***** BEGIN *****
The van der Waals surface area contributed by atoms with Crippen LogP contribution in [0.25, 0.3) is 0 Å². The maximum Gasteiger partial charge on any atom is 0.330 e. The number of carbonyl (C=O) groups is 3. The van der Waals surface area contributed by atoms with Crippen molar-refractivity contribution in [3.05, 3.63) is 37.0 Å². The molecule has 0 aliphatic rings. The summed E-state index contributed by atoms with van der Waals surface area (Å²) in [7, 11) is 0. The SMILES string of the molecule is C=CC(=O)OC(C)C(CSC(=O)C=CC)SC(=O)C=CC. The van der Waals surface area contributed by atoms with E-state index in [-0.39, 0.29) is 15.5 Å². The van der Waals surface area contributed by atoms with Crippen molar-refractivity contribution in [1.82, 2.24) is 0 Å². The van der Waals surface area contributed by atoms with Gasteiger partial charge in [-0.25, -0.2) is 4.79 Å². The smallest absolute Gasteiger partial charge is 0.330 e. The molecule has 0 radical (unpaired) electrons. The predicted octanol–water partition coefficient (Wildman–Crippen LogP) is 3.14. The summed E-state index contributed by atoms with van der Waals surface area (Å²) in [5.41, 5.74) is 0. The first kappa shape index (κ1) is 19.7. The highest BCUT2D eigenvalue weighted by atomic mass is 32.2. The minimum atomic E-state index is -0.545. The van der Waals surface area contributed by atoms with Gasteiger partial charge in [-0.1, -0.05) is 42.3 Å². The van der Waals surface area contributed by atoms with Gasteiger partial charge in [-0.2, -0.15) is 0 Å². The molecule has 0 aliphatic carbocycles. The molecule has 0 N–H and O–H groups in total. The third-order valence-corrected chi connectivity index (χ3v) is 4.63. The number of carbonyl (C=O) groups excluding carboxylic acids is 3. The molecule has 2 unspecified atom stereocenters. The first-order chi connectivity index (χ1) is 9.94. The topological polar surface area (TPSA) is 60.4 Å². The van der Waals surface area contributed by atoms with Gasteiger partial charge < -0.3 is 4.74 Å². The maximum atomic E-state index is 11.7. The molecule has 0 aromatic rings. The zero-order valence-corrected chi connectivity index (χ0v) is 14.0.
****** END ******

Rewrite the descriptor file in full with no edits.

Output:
The van der Waals surface area contributed by atoms with Crippen LogP contribution in [0.25, 0.3) is 0 Å². The maximum Gasteiger partial charge on any atom is 0.330 e. The number of carbonyl (C=O) groups is 3. The van der Waals surface area contributed by atoms with Crippen molar-refractivity contribution in [3.05, 3.63) is 37.0 Å². The molecule has 0 aliphatic rings. The summed E-state index contributed by atoms with van der Waals surface area (Å²) in [7, 11) is 0. The SMILES string of the molecule is C=CC(=O)OC(C)C(CSC(=O)C=CC)SC(=O)C=CC. The van der Waals surface area contributed by atoms with E-state index in [-0.39, 0.29) is 15.5 Å². The van der Waals surface area contributed by atoms with Crippen molar-refractivity contribution in [1.82, 2.24) is 0 Å². The van der Waals surface area contributed by atoms with Gasteiger partial charge in [-0.25, -0.2) is 4.79 Å². The smallest absolute Gasteiger partial charge is 0.330 e. The molecule has 0 radical (unpaired) electrons. The predicted octanol–water partition coefficient (Wildman–Crippen LogP) is 3.14. The summed E-state index contributed by atoms with van der Waals surface area (Å²) in [5.41, 5.74) is 0. The first kappa shape index (κ1) is 19.7. The highest BCUT2D eigenvalue weighted by atomic mass is 32.2. The minimum atomic E-state index is -0.545. The van der Waals surface area contributed by atoms with Gasteiger partial charge in [-0.1, -0.05) is 42.3 Å². The van der Waals surface area contributed by atoms with Gasteiger partial charge in [-0.2, -0.15) is 0 Å². The molecule has 0 aliphatic carbocycles. The molecule has 0 N–H and O–H groups in total. The third-order valence-corrected chi connectivity index (χ3v) is 4.63. The number of carbonyl (C=O) groups excluding carboxylic acids is 3. The molecule has 2 unspecified atom stereocenters. The first-order chi connectivity index (χ1) is 9.94. The topological polar surface area (TPSA) is 60.4 Å². The van der Waals surface area contributed by atoms with Gasteiger partial charge < -0.3 is 4.74 Å². The maximum atomic E-state index is 11.7. The molecule has 0 aromatic rings. The zero-order valence-corrected chi connectivity index (χ0v) is 14.0.